In the above article, Sports Illustrated sought the recommendations of 5 college football and basketball "stats gurus" to get a better feel for how the college football playoff committee should go about choosing the four teams to compete in the 2014 national championship playoffs. They discussed three primary themes:
1. The need for accountability and transparency. Although the BCS releases their rankings and scoring/point totals every week, the actual formula used in these calculations is proprietary. I am in agreement with the 5 experts in calling for full transparency in the system. However, this makes it difficult to include an "eye test" in the decision (whether this should be included is another debate). My favorite quote:
"I doubt this will happen, but I think they need to have a non-voting data person in the room as well. Someone to help the members interpret ratings and other data sources, answer questions that are posed and hold the group accountable to information that is shared."2. Its about more than wins and losses. Should other factors like injuries and margin of victory/defeat play into account?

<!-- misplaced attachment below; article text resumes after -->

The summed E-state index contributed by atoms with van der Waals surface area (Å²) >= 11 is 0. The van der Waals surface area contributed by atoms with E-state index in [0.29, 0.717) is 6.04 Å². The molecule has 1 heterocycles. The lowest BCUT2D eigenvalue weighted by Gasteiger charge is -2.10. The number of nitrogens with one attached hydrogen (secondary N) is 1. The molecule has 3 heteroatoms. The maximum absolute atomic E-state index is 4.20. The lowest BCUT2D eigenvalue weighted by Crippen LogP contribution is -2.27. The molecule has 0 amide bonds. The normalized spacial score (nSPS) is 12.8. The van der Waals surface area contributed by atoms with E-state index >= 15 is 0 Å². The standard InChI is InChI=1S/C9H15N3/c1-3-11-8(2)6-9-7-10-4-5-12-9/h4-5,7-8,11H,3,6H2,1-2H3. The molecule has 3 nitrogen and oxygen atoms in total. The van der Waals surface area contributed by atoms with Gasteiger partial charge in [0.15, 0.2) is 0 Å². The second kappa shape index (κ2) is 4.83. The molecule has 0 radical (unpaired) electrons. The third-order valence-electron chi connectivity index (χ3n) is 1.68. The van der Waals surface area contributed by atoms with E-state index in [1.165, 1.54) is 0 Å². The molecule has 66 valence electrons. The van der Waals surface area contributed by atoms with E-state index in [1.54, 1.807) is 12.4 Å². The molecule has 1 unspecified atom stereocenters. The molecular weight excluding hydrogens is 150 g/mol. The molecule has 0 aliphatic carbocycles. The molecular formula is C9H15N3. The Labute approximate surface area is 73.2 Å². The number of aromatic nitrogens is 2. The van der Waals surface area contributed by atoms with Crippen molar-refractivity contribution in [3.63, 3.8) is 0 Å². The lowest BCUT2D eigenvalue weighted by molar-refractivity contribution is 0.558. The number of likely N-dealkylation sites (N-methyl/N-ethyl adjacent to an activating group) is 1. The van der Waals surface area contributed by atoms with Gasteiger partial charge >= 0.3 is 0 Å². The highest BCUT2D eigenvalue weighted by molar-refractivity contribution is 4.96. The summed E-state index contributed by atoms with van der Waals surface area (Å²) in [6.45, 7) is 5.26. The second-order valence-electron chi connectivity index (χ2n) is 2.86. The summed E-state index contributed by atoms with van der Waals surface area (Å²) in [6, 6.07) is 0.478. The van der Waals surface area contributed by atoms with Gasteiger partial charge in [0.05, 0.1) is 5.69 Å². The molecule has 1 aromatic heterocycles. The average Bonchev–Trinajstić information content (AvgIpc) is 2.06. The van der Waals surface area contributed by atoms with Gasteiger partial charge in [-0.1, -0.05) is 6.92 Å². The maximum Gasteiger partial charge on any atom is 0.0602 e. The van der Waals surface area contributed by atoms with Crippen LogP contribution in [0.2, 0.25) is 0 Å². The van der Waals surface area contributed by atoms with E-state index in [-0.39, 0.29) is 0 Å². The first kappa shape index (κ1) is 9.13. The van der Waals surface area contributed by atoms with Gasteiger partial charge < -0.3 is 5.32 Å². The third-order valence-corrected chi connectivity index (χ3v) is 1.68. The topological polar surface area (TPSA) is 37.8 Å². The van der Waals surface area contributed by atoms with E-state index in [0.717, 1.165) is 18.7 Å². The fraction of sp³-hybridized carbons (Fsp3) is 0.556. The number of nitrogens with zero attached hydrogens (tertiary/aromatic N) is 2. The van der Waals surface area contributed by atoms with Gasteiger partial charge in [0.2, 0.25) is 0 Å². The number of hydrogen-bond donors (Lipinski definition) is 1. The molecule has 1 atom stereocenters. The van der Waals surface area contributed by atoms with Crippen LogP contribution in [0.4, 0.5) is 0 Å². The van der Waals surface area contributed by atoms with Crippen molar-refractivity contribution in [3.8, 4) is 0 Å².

"Of course, the danger of using advanced stats or ignoring head-to-head results is the committee might wind up producing a bracket that the majority of the public -- accustomed to seeing rankings ordered largely by team records -- rejects."3. Strength of schedule isn't what it seems.
"There are many ways to measure schedule strength, and many of them are valid. I like to use this example. Imagine two schedules. Schedule A consists of the six best teams in the country and the six worst. Schedule B consists of the 12 most average teams in the country. Which is tougher? Ask Alabama, and they'll obviously say Schedule A. Alabama would have a much easier time running the table against Schedule B. But ask the worst team in the country which one is easier, and they'll say the opposite. The worst team in the country would have a hell of a time winning a single game against Schedule B. ... So depending on who you are, you can perceive the exact same schedule of teams very differently."